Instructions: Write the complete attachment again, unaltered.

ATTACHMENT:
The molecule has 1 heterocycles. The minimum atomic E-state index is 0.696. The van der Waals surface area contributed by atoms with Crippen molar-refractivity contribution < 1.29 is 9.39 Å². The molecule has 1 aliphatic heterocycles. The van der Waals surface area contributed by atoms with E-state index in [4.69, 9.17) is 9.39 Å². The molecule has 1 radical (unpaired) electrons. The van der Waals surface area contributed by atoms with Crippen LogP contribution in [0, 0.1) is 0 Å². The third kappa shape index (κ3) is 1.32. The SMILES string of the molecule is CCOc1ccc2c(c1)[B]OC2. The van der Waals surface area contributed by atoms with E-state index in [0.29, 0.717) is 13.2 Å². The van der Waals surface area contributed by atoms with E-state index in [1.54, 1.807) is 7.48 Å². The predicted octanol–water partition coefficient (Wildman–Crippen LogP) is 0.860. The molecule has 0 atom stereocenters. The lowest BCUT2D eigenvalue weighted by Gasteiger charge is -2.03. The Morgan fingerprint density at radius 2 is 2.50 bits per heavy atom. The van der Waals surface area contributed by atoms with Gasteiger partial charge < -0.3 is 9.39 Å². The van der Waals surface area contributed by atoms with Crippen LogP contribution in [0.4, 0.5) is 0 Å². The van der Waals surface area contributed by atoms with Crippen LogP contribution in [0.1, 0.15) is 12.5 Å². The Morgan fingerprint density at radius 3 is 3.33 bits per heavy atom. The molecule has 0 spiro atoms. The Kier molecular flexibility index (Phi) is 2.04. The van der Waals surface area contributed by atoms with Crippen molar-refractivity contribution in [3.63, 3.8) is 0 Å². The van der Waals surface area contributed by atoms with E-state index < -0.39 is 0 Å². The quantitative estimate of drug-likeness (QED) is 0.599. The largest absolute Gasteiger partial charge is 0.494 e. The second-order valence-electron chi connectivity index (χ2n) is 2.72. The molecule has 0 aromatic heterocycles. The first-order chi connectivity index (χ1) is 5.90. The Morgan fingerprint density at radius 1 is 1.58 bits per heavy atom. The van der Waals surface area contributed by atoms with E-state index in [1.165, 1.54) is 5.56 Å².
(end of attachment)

The molecule has 1 heterocycles. The minimum atomic E-state index is 0.696. The van der Waals surface area contributed by atoms with Crippen molar-refractivity contribution < 1.29 is 9.39 Å². The molecule has 1 aliphatic heterocycles. The van der Waals surface area contributed by atoms with E-state index in [4.69, 9.17) is 9.39 Å². The molecule has 1 radical (unpaired) electrons. The van der Waals surface area contributed by atoms with Crippen LogP contribution in [0, 0.1) is 0 Å². The third kappa shape index (κ3) is 1.32. The SMILES string of the molecule is CCOc1ccc2c(c1)[B]OC2. The van der Waals surface area contributed by atoms with E-state index in [0.29, 0.717) is 13.2 Å². The van der Waals surface area contributed by atoms with E-state index in [1.54, 1.807) is 7.48 Å². The predicted octanol–water partition coefficient (Wildman–Crippen LogP) is 0.860. The molecule has 0 atom stereocenters. The lowest BCUT2D eigenvalue weighted by Gasteiger charge is -2.03. The Morgan fingerprint density at radius 2 is 2.50 bits per heavy atom. The van der Waals surface area contributed by atoms with Gasteiger partial charge < -0.3 is 9.39 Å². The van der Waals surface area contributed by atoms with Crippen LogP contribution in [0.4, 0.5) is 0 Å². The van der Waals surface area contributed by atoms with Crippen LogP contribution in [0.1, 0.15) is 12.5 Å². The Morgan fingerprint density at radius 3 is 3.33 bits per heavy atom. The molecule has 0 spiro atoms. The Kier molecular flexibility index (Phi) is 2.04. The van der Waals surface area contributed by atoms with Crippen molar-refractivity contribution in [3.63, 3.8) is 0 Å². The van der Waals surface area contributed by atoms with E-state index < -0.39 is 0 Å². The quantitative estimate of drug-likeness (QED) is 0.599. The largest absolute Gasteiger partial charge is 0.494 e. The second-order valence-electron chi connectivity index (χ2n) is 2.72. The molecule has 0 aromatic heterocycles. The first-order chi connectivity index (χ1) is 5.90. The Morgan fingerprint density at radius 1 is 1.58 bits per heavy atom. The van der Waals surface area contributed by atoms with E-state index in [1.165, 1.54) is 5.56 Å².